27 thoughts on “The Seven Cardinal Sins – a puppy summary

  1. Torgersen and the Zombie Nation cartoonist met several years ago (per Torgersen’s blog) and have co-written a short story together, per Torgersen’s bibliography.

    Like

    1. Yes, yes it is. Wisdom from My Internet is simply bad. Here are the number of redeeming qualities that is has: zero.
      Chicks Dig Time Lords is a great compendium of essays about Doctor Who and Doctor Who fandom. It is smart and (largely) well written and an obvious candidate for SF/F fan award for best related work.
      Wisdom from My Internet is a bunch of unfunny facebook jokes. Heck, even Vox Day ranked it last in his vote in that category and even Williamson himself thought the other nominees were good in comparison AND also thought that his story Soft Casualty would have been a better think for Brad T to have nominated (and he is right ‘Soft Casualty’ was better than many of the 2015 nominated stories)

      Like

      1. Believe it or not, I liked all of the nominated stories and will be voting for “Totaled”.

        People keep saying the short story award is weak this year. I don’t see it. Novelette, I see. Short story, not really.

        Like

    2. Your peevishness is amusing. Your resort to tu qoque rather than making any positive case for MZW’s booklike product is typical. The likelihood that you’ve ever seen the inside of Chicks Dig Timelords approaches zero.

      Like

      1. My peevishness amuses you.

        Translation: You’re clearly unhappy, I don’t like you, so I’m going to act like a smug dick about it.

        I’ve never seen EITHER book, though I have looked up what both books are about. That the book got nominated for any awards is flatly ridiculous.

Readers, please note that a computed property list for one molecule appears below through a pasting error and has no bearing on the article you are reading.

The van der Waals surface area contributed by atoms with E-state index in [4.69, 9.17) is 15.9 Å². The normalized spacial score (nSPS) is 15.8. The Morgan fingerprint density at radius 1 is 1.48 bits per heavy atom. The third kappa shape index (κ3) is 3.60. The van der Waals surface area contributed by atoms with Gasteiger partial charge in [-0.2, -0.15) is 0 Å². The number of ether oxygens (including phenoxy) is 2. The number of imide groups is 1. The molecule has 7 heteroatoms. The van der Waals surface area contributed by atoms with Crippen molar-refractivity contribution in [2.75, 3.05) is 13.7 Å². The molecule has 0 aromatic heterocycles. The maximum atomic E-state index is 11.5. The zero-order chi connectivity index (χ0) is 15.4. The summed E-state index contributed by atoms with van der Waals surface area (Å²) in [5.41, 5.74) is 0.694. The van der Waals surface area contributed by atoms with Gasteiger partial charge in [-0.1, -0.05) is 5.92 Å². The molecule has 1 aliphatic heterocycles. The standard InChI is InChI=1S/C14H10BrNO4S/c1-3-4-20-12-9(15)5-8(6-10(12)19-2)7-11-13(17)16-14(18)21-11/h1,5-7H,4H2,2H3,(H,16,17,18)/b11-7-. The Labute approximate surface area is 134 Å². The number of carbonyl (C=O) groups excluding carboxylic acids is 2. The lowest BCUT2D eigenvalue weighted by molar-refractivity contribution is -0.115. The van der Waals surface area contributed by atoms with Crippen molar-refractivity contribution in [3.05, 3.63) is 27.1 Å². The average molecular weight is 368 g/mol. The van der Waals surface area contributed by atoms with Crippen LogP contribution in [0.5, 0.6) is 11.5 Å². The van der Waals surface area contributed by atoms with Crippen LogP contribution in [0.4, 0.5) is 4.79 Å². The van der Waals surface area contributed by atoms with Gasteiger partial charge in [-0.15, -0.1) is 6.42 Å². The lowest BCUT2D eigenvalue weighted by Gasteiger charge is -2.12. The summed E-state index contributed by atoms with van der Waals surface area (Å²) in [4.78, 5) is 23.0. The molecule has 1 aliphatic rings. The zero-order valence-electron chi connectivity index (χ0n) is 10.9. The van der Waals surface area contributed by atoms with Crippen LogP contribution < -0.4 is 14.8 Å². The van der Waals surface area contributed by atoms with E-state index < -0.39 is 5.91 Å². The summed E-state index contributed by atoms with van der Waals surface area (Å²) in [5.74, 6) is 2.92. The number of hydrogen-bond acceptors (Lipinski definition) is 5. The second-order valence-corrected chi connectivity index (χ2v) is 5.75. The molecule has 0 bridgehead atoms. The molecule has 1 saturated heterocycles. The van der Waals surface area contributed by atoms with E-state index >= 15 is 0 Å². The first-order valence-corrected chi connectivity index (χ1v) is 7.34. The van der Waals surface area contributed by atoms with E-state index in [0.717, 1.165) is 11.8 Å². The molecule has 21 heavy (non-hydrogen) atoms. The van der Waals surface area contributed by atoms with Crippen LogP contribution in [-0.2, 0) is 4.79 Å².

Going by a rudimentary review score metric this is the best slate in years.

        Like

      2. Of course I don’t like you. That doesn’t mean you don’t amuse me. Like, your defense of your assertion by way of having “looked up what both books are about” is hilarious. Believe me when I say the amusement you give me is genuine. And be proud!

        Like

      3. I don’t believe you, but whatever.

        Let’s look at the issue – the general issue – differently.

        In what way would you describe the Hugos of, say, the last five years to be in any way superior to the Hugo list this year?

        Number of voters? Reader ratings? Actual technical quality?

        What would it be?

        Like

      4. You don’t believe you amuse me?

        No. Perhaps you’d be interested into getting into an actual discussion on the topic, but I do doubt it.

        But if you didn’t amuse me, I’d have no reason to keep responding to you.

        Sure you would. It’s all about keeping up appearances. You’ve created the persona of the eminently logical anti-puppy looking down at the silly little pro-puppy jester who makes banal arguments. To just stop responding to me, at least without a short condescending remark first, might imply that you lied and just wanted to make yourself look smart against a potentially easy mark.

        Even worse for your position is if you started taking me seriously. Then you’d need to admit you were wrong entirely.

        Let’s play, if you’d like.

        Over the past five years, what metric would you use to say that this year’s crop of Hugo nominees was undeserving in comparison to the previous four years of Hugo nominees?